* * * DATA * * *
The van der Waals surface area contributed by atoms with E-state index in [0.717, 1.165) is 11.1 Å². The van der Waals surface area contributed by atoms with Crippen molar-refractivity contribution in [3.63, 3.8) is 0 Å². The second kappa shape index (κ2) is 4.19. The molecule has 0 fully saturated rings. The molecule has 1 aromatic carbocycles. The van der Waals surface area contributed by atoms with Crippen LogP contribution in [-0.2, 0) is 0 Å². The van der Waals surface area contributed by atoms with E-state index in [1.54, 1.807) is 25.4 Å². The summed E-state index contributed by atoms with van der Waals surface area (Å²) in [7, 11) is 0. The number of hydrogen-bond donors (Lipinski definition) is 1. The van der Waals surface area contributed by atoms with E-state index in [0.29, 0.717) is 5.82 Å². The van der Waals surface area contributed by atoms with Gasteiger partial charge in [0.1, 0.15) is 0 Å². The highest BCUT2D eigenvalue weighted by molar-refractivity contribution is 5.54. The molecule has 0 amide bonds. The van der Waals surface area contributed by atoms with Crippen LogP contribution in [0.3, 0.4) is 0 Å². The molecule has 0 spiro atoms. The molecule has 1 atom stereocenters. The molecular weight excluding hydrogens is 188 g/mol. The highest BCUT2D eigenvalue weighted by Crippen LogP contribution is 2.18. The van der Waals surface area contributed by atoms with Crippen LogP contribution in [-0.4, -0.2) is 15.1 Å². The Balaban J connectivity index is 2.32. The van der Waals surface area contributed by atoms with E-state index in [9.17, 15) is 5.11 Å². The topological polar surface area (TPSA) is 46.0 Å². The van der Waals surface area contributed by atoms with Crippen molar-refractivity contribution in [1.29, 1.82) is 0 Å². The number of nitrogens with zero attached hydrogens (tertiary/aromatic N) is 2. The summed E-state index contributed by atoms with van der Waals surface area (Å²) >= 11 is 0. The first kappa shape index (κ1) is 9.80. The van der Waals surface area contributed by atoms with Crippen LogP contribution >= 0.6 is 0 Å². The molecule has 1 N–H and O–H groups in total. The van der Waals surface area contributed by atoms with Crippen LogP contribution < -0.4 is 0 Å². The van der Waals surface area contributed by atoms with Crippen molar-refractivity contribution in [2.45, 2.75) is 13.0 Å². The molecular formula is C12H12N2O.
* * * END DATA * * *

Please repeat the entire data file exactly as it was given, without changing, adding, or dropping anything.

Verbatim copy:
The van der Waals surface area contributed by atoms with E-state index in [0.717, 1.165) is 11.1 Å². The van der Waals surface area contributed by atoms with Crippen molar-refractivity contribution in [3.63, 3.8) is 0 Å². The second kappa shape index (κ2) is 4.19. The molecule has 0 fully saturated rings. The molecule has 1 aromatic carbocycles. The van der Waals surface area contributed by atoms with Crippen LogP contribution in [-0.2, 0) is 0 Å². The van der Waals surface area contributed by atoms with E-state index in [1.54, 1.807) is 25.4 Å². The summed E-state index contributed by atoms with van der Waals surface area (Å²) in [7, 11) is 0. The number of hydrogen-bond donors (Lipinski definition) is 1. The van der Waals surface area contributed by atoms with E-state index in [0.29, 0.717) is 5.82 Å². The van der Waals surface area contributed by atoms with Gasteiger partial charge in [0.1, 0.15) is 0 Å². The highest BCUT2D eigenvalue weighted by molar-refractivity contribution is 5.54. The molecule has 0 amide bonds. The van der Waals surface area contributed by atoms with Crippen LogP contribution in [0.3, 0.4) is 0 Å². The molecule has 0 spiro atoms. The molecule has 1 atom stereocenters. The molecular weight excluding hydrogens is 188 g/mol. The highest BCUT2D eigenvalue weighted by Crippen LogP contribution is 2.18. The van der Waals surface area contributed by atoms with Crippen LogP contribution in [-0.4, -0.2) is 15.1 Å². The Balaban J connectivity index is 2.32. The van der Waals surface area contributed by atoms with E-state index in [9.17, 15) is 5.11 Å². The topological polar surface area (TPSA) is 46.0 Å². The van der Waals surface area contributed by atoms with Crippen molar-refractivity contribution in [1.29, 1.82) is 0 Å². The number of nitrogens with zero attached hydrogens (tertiary/aromatic N) is 2. The summed E-state index contributed by atoms with van der Waals surface area (Å²) >= 11 is 0. The first kappa shape index (κ1) is 9.80. The van der Waals surface area contributed by atoms with Crippen LogP contribution >= 0.6 is 0 Å². The molecule has 1 N–H and O–H groups in total. The van der Waals surface area contributed by atoms with Crippen LogP contribution < -0.4 is 0 Å². The van der Waals surface area contributed by atoms with Crippen molar-refractivity contribution in [2.45, 2.75) is 13.0 Å². The molecular formula is C12H12N2O.